The scene ends with the fallen Marion looking at the camera, shower droplets like Man Ray tears on her cheeks, her blood—diluted chocolate syrup was used, Renfro confirms—swirling down the drain. We are reminded that Hitchcock had filmed tiny vortices before.
Some of the talking heads draw attention to the tendrils of Marion’s hair that are splayed against the while tiles and the curl of her right hand in extreme closeup. These physical details emphasize the terrible vulnerability of a defenseless, naked woman viciously attacked out of the blue by a knife-wielding maniac.
Renfro warmly describes her experience working on the film as Leigh’s body double. The crotch patch that is all she wore in the shower kept falling off, and she volunteered to remove it all together, but Hitchcock—whether gentleman or prude—insisted she keep it. When Renfro went back to work as a Playboy model, she didn’t bother to tell anyone she’d worked with Hitchcock.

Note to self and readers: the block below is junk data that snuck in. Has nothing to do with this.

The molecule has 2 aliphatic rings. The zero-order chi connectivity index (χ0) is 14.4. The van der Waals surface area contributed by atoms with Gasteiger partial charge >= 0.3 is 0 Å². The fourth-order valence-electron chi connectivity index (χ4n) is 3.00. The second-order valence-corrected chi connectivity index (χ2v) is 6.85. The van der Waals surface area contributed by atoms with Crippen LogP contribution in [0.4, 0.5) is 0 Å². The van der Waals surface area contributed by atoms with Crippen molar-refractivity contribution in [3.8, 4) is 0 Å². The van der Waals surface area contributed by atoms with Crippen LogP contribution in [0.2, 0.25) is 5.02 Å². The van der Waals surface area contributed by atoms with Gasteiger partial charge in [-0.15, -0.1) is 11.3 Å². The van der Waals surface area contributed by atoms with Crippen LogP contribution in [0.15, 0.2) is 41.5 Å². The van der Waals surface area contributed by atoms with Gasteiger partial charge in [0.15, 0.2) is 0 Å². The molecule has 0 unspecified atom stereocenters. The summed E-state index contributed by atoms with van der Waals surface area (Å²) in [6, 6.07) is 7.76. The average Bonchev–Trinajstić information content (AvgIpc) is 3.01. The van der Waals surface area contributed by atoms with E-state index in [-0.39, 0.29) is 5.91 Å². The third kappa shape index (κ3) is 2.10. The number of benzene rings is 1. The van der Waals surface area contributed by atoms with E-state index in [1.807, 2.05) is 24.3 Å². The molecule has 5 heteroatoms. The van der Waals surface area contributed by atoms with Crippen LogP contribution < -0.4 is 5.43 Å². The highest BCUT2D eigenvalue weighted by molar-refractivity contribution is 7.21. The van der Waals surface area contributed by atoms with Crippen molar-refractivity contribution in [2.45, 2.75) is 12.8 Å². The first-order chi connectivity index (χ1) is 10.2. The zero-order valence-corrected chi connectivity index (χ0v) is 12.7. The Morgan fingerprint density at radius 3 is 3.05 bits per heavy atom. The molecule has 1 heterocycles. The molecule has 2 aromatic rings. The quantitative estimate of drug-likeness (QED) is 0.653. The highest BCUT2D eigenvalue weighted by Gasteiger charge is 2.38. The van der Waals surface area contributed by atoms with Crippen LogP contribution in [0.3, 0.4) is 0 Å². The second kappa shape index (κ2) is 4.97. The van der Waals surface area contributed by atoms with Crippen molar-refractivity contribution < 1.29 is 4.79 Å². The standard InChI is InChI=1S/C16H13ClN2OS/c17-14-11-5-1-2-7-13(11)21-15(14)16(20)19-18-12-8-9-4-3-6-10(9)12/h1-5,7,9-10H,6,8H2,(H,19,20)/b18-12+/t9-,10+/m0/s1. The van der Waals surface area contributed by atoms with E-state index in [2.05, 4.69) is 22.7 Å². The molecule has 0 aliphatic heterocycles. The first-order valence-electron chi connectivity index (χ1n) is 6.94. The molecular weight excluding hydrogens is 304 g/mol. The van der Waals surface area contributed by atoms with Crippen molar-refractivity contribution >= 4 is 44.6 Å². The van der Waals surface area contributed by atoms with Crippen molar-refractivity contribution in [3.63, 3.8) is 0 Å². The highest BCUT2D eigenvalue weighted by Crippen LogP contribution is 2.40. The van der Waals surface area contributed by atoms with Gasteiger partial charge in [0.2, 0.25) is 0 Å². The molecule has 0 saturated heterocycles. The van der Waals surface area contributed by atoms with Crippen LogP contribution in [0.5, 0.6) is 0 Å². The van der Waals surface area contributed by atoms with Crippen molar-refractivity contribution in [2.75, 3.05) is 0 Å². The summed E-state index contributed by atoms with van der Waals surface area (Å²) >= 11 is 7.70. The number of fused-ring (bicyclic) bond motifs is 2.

Renfro worked seven days on the film. That Leigh only worked 21 days indicates how much importance Hitchcock attached to the shower scene, after which Psycho is comparatively dull until it’s disclosed who Norman thinks he is when he is in a fugue state.
Early on, some of the interviewees—notably academic Marco Calavita—make too much of Psycho as a sociocultural phenomenon.
It’s one thing to acknowledge Psycho’s role in opening the door to widespread sexualized killing in the cinema. It’s quite another to suggest it was a kind of cosmically significant stepping stone between the quadruple Clutter family murders in Holcomb, Kansas, in 1959—the subject of Truman Capote’s In Cold Blood—and the Manson Murders in 1969.
The majority of homicides by psychopaths are not connected to the historical moment, but are only retrospectively fitted into it. Psycho‘s highly aestheticized shower scene bears little relation to the squalid killings (one perhaps accidental) of two women by Ed Gein, the psychopathic Wisconsin body-snatcher, arrested in 1957, whose maternal fixation mirrored that of Norman Bates in the Psycho source novel written by Robert Bloch.
There is no mention of Gein in 78/52, though his desire to “become” his mother (by wearing a suit of human skin) presaged the movie’s Norman wearing his dead mother’s clothes.